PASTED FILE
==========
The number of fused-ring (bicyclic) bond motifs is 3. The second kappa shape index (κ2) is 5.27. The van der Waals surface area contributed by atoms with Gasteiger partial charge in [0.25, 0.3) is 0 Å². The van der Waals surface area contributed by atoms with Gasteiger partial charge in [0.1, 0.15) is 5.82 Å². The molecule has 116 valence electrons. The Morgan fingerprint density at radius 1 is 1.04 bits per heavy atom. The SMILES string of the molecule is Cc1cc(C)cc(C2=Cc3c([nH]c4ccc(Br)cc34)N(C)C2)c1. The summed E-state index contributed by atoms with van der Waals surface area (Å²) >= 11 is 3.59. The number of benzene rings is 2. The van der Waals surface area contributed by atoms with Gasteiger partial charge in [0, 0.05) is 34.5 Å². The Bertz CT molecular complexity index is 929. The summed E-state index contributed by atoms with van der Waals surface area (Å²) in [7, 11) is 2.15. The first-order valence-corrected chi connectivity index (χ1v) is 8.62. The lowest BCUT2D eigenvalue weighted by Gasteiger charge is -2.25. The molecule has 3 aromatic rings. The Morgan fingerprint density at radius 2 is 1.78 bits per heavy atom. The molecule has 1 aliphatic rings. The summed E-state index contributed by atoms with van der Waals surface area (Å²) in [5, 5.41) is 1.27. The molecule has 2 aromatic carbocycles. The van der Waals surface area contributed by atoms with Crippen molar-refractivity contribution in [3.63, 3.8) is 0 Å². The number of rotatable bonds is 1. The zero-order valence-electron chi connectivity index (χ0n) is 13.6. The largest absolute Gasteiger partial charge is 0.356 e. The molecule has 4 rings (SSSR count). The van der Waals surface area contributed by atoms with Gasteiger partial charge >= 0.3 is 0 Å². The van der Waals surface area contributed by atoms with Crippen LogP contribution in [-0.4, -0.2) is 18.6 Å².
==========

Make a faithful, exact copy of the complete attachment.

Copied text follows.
The number of fused-ring (bicyclic) bond motifs is 3. The second kappa shape index (κ2) is 5.27. The van der Waals surface area contributed by atoms with Gasteiger partial charge in [0.25, 0.3) is 0 Å². The van der Waals surface area contributed by atoms with Gasteiger partial charge in [0.1, 0.15) is 5.82 Å². The molecule has 116 valence electrons. The Morgan fingerprint density at radius 1 is 1.04 bits per heavy atom. The SMILES string of the molecule is Cc1cc(C)cc(C2=Cc3c([nH]c4ccc(Br)cc34)N(C)C2)c1. The summed E-state index contributed by atoms with van der Waals surface area (Å²) >= 11 is 3.59. The number of benzene rings is 2. The van der Waals surface area contributed by atoms with Gasteiger partial charge in [0, 0.05) is 34.5 Å². The Bertz CT molecular complexity index is 929. The summed E-state index contributed by atoms with van der Waals surface area (Å²) in [7, 11) is 2.15. The first-order valence-corrected chi connectivity index (χ1v) is 8.62. The lowest BCUT2D eigenvalue weighted by Gasteiger charge is -2.25. The molecule has 3 aromatic rings. The Morgan fingerprint density at radius 2 is 1.78 bits per heavy atom. The molecule has 1 aliphatic rings. The summed E-state index contributed by atoms with van der Waals surface area (Å²) in [5, 5.41) is 1.27. The molecule has 2 aromatic carbocycles. The van der Waals surface area contributed by atoms with Crippen molar-refractivity contribution in [3.63, 3.8) is 0 Å². The number of rotatable bonds is 1. The zero-order valence-electron chi connectivity index (χ0n) is 13.6. The largest absolute Gasteiger partial charge is 0.356 e. The molecule has 4 rings (SSSR count). The van der Waals surface area contributed by atoms with Gasteiger partial charge >= 0.3 is 0 Å². The van der Waals surface area contributed by atoms with Crippen LogP contribution in [-0.4, -0.2) is 18.6 Å².